Wednesday, July 25, 2007

Germany - Can worms add to global warming?

The answer is yes, but please further:

Worms may not be as environmentally friendly as the growing number of gardeners who use them to help compost their kitchen scraps and grass clippings believe, say scientists.In fact, the greenhouse gases emitted by a large commercial worm composting plant may be comparable to the global warming potential of a landfill site of the same scale, according to the Open University.

This is because worms used in composting emit nitrous oxide - a greenhouse gas 296 times more powerful, molecule for molecule, than carbon dioxide.

Landfill sites produce methane which is 23 times more powerful a greenhouse gas than carbon dioxide.

Jim Frederickson, senior research fellow at the Open University's faculty of technology, said: "We know from research in Germany that a third of the nitrous oxide emissions coming from the soil are associated with worms.

"What we found from looking at large worm composting systems is that their emissions could be comparable in global warming potential to the methane from landfill sites."

The Government has said it wants to increase the amount of waste that is composted to 40 per cent by 2010 and 45 per cent by 2015 - which is likely to involve more commercial scale worm composting plants.

Red worms appear naturally in country compost heaps but over the past decade or so a thriving trade has grown up in domestic wormeries which enable people with space as limited as a balcony to compost their kitchen waste.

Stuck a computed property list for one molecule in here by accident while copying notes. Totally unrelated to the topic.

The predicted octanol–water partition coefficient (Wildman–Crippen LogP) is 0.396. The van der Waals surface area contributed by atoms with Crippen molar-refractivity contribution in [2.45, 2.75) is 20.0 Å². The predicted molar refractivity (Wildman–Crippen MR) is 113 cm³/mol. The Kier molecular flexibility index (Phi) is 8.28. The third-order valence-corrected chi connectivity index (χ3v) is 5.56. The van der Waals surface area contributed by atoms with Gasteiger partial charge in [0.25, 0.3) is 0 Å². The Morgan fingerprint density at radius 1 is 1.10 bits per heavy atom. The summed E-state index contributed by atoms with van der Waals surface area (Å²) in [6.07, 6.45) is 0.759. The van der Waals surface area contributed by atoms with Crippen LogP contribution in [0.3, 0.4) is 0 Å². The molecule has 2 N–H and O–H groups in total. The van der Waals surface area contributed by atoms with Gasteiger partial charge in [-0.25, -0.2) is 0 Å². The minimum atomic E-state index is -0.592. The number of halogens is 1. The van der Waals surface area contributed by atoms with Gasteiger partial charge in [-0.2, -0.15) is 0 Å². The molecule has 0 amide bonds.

Domestic wormeries are dustbin-sized boxes formed from several trays, with names such as Can-O-Worms, into which reared worms are introduced. Some are even made to look like beehives.

The worms are laid out on lime and vegetable peelings. When they have digested this material they move to another level in search of more food. The lower trays of compost can be used and a tap allows the liquid collected to be drained off as fertiliser.

The red worms used in composting are extremely efficient at breaking down decomposing material such as kitchen scraps and other organic material but they emit nitrous oxide in the process of digestion in the gut.

Mr Frederickson told Materials Recycling Week said: "Everybody loves worms because they think they can do no harm but they contribute to global warming.

"The amount of worm composting is very, very small and the amount of landfill is huge. But landfill sites are quite well run these days and it is possible to extract about half the gas they generate and use it for electricity generation.

"So the amount of nitrous oxide emitted by large scale worm composting is something we should be looking at before we go further down that route."

Mr Frederickson said that the research he and his colleagues had done was on very large commercial worm composting "beds" which build up large amounts of nitrogen which is then emitted by the worms as gas.

It is unclear whether the same process goes on to the same extent in domestic worm composting bins, but Mr Frederickson said: "We are clear they will be producing nitrous oxide but maybe not to the same extent. They may be more stable.

"Worm composting bins and compost heaps produce really good compost in a decentralised way with no transport to landfill sites - which is a good thing.

"But we must remember if we are evaluating this method against other ways of getting rid of wastes, such as landfill and incineration, that worm composting can also be a source of greenhouse gas emissions."

Telegraph UK

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1 comment:

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